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Re: Fw: XML versus ASN.1/DER blob

From: John Boyer <jboyer@uwi.com>
Date: Tue, 20 Apr 1999 14:33:31 -0700
Message-ID: <009301be8b75$6ff05b10$9ccbf4cc@kuratowski.uwi.bc.ca>
To: "Bede McCall" <bede@mitre.org>
Cc: "Dsig group" <w3c-xml-sig-ws@w3.org>
Hi Bede,

Actually, you start out incorrect, but then begin deriving some of the very
ideas behind handwritten signature technologies.  First off, by handwritten
signature technology, I am not referring to a simple signature bitmap
(although one can be included for display purposes).

PenOp is an example of a technology that binds the handwritten signature to
the document.  Further, they would argue that they do a better job of
binding the document to the signer than cryptography does.  I'm not sure I
agree that they do a better job than cryptography in any area of signature
technology, but I'm not prepared to argue that the technology is useless, in
part because several deployments of XFDL use PenOp signatures.

They bind the document to the signature as follows:

1) 90 or so measures of a person's handwriting style are recorded into a
"biometric token".
2) a secure hash of the document is computed (sha-1 or md5)
3) 1 and 2 are concatenated and the result is encrypted

Now, as I just said in a very pleasant phone conversation with Don Eastlake,
I'm quite sure that the use of encryption is simply to obfuscate matters and
does not represent a cryptographic strength security solution.  Though a
tractable problem, it is still quite difficult and expensive to reverse
engineer this technology.  Therefore, it makes sense for many types of
deployments where one expects high volume, relatively low value transactions
where the organization wants to avoid the cost and difficulty of setting up
a PKI for walk-in business.  It is probably not "reasonable doubt" to assert
that the organization broke the signature technology since, based on the
value of the transaction, it is probably too costly to do that or it is less
expensive to forge the person's signature (the "old fashioned" way).

So you see, the opaqueness of the blob (offered by the encryption) is how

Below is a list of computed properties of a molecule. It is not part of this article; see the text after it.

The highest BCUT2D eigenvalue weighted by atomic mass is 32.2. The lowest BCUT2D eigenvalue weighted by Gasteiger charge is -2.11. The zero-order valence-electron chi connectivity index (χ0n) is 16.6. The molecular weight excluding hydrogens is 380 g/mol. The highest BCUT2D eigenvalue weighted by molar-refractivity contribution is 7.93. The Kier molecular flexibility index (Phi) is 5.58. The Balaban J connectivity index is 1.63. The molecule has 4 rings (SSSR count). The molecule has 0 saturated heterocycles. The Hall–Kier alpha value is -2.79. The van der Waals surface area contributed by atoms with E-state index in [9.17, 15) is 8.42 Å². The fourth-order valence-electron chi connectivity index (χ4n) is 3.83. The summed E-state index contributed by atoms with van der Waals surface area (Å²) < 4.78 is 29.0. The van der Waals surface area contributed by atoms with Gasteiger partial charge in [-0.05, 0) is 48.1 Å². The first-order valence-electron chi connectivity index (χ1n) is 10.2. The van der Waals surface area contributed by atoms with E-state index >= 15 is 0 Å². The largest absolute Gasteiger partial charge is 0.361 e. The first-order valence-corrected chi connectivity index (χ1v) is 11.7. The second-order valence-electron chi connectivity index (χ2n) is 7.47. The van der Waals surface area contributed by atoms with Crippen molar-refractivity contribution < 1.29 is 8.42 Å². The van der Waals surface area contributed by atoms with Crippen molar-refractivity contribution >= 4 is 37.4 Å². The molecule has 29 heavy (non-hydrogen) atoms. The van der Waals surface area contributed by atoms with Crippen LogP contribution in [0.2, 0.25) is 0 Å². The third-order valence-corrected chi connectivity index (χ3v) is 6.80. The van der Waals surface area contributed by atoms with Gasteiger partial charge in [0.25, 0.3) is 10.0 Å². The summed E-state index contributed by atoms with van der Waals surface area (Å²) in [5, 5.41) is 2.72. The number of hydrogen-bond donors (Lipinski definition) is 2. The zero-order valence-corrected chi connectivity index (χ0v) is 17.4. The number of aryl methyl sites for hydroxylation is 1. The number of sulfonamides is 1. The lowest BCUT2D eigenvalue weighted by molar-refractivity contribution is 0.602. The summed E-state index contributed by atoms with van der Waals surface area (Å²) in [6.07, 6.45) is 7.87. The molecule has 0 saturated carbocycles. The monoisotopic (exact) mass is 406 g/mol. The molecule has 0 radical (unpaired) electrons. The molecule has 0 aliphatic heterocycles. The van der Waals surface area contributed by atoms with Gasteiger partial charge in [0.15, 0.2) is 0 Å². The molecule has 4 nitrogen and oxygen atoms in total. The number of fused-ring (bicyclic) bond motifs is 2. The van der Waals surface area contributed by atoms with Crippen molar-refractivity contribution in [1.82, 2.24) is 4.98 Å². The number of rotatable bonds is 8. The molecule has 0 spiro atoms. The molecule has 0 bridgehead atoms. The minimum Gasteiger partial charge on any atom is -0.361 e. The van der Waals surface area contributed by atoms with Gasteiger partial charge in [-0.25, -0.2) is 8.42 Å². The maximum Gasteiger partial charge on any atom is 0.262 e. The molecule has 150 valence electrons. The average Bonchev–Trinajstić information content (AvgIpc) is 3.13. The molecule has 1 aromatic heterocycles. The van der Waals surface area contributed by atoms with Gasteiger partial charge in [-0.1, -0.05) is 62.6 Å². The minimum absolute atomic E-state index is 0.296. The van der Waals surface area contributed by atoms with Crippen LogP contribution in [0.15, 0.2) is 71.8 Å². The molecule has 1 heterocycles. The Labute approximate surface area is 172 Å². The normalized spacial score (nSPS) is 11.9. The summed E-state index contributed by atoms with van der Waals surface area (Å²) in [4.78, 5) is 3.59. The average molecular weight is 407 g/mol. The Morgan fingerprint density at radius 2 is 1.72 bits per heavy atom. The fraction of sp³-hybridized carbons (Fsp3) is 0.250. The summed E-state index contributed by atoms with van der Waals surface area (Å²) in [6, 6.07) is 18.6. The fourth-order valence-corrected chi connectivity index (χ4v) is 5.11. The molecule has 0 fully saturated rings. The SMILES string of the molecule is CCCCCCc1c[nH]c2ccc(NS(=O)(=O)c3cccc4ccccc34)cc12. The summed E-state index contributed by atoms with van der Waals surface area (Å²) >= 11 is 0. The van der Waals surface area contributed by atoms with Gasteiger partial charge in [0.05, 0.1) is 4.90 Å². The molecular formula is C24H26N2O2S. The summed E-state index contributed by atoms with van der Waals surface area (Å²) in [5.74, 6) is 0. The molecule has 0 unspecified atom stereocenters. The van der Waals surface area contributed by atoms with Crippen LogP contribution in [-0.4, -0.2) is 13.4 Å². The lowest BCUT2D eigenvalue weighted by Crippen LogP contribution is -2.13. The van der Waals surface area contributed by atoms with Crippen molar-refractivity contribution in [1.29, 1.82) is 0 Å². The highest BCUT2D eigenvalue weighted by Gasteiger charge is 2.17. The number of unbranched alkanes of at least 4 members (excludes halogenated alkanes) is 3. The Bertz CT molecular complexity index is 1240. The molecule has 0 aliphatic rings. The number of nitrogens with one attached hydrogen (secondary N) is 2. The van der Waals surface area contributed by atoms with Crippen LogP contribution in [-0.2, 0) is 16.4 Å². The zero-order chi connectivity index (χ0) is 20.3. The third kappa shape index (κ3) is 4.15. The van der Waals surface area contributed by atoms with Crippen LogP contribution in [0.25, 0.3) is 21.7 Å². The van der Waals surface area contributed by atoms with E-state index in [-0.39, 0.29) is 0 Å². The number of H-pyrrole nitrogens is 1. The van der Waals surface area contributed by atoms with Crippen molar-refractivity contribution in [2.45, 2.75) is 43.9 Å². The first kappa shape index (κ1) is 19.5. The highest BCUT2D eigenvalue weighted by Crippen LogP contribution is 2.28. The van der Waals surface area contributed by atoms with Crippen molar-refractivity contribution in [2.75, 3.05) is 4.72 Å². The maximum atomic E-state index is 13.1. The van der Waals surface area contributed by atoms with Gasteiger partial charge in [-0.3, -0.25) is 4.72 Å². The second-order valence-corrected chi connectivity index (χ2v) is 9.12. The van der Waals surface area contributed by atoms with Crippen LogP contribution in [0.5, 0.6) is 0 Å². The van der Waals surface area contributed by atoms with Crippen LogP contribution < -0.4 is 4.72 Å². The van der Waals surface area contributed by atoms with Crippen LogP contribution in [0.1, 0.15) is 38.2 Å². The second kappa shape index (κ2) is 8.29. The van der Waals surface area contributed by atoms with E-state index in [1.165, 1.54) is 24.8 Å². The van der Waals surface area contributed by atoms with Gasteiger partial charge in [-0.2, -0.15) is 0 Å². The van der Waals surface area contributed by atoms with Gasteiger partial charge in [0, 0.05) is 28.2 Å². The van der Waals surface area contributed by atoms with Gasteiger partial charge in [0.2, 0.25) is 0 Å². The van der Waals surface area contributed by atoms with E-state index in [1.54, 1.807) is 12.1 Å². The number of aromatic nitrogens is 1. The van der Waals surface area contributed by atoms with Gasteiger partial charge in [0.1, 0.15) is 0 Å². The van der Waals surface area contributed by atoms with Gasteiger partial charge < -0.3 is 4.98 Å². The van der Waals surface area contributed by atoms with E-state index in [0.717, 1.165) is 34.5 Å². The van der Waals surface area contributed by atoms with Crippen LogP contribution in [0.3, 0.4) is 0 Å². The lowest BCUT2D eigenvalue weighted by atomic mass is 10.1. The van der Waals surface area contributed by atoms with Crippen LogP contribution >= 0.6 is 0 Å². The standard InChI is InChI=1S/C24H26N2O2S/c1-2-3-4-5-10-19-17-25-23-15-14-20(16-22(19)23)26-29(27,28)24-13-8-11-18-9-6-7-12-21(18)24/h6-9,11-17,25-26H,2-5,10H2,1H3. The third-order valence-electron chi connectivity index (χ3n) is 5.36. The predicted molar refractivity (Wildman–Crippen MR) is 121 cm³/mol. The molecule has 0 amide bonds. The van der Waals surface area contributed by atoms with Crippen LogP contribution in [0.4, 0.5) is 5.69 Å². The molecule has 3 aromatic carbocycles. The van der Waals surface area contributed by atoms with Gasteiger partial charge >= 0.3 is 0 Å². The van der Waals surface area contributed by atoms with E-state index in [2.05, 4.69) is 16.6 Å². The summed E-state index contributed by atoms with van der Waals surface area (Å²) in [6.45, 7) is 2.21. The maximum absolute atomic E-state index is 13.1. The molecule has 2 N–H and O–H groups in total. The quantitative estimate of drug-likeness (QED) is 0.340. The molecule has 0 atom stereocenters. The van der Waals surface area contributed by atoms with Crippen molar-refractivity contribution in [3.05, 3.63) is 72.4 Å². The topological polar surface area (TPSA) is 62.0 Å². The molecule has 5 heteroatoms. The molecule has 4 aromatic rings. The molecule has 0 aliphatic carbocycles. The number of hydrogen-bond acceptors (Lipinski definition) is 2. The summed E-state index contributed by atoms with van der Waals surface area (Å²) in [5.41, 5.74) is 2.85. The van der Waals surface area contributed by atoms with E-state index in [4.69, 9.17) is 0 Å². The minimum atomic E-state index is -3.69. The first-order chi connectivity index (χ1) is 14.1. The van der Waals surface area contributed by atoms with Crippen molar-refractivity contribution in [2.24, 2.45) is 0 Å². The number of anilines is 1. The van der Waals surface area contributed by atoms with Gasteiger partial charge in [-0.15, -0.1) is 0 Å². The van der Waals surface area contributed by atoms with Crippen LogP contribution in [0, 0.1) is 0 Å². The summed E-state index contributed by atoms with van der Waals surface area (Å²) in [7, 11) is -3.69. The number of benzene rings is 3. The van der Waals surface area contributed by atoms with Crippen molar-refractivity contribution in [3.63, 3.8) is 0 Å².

these handwritten signature technologies can claim to bind the signature
(biometric data) to the document (secure hash).  Hence, if we only support
signing technologies that allow a human readable format, then we are, by
definition, excluding handwritten signature technologies.

Maybe this is what the group wants to do, but I think it is at least
important that we know we're making this choice rather than having it sail
by unnoticed.  In UWI's case, I'm pretty sure our executive will not want to
throw out a good revenue stream because of the standard, so XFDL will most
likely to continue to support this form of 'signed' XML.  It will just be
unfortunate that the signed XML standard cannot accommodate all kinds of
signed XML.

John Boyer
Software Development Manager
UWI.Com -- The Internet Forms Company

>The basic problem with handwritten signatures is that they can't be
>bound to a particular document without an extra step.  Specifically,
>you can't simply store a signature bitmap with a digital document and
>later claim that the mere fact of "close proximity" (largely a fiction
>when you get down to the device level) between these objects in your
>logical file system implies that the two things necessarily belong
>together.  The situation is almost exactly the same as the one you
>have with a photocopy of a "signed" document:  it's easy to "edit"
>photocopies, so a photocopy of a signature is essentially worthless.
>A collection of "handwritten signature bits" is equally worthless for
>the same reason.
>When you sign a paper document, what binds your signature to the
>document happens at the mechanical/chemical level.  Using existing
>technology, the only way to bind signatures to digital documents is
>through cryptographic means.  I'm not a cryptographer, but maybe a
>digitized handwritten signature might be used as a source of keying
>material.  In the end, though, you still need a way to bind the
>handwritten signature bits (or any biometric "signature", like a
>retina scan or a thumbprint) to the document bits.
>By itself, a digitized handwritten signature is basically a display
>element or attribute you might want to cryptographically bind to a
>document.  This doesn't mean that handwritten signatures aren't
>important -- particularly for legal documents -- mainly because
>humans couldn't possibly recognize or describe their own "digital
>I think part of the problem here comes from the fact that we overload
>the terms "signature" and "signing".  For example, cryptographically
>"signing" something has side effects that make the act of signing
>traceable to something only the signer possesses (specifically, a
>key).  A "digital signature" only exists as some side effects of
>signing.  These side effects are different each time you sign
>something different, so you can't be expected to recognize or describe
>your "digital signature" any more than you can be expected to
>recognize or describe the unique mechanical/chemical binding that
>exists between your handritten signature and a particular sheet of
Received on Tuesday, 20 April 1999 17:29:32 UTC

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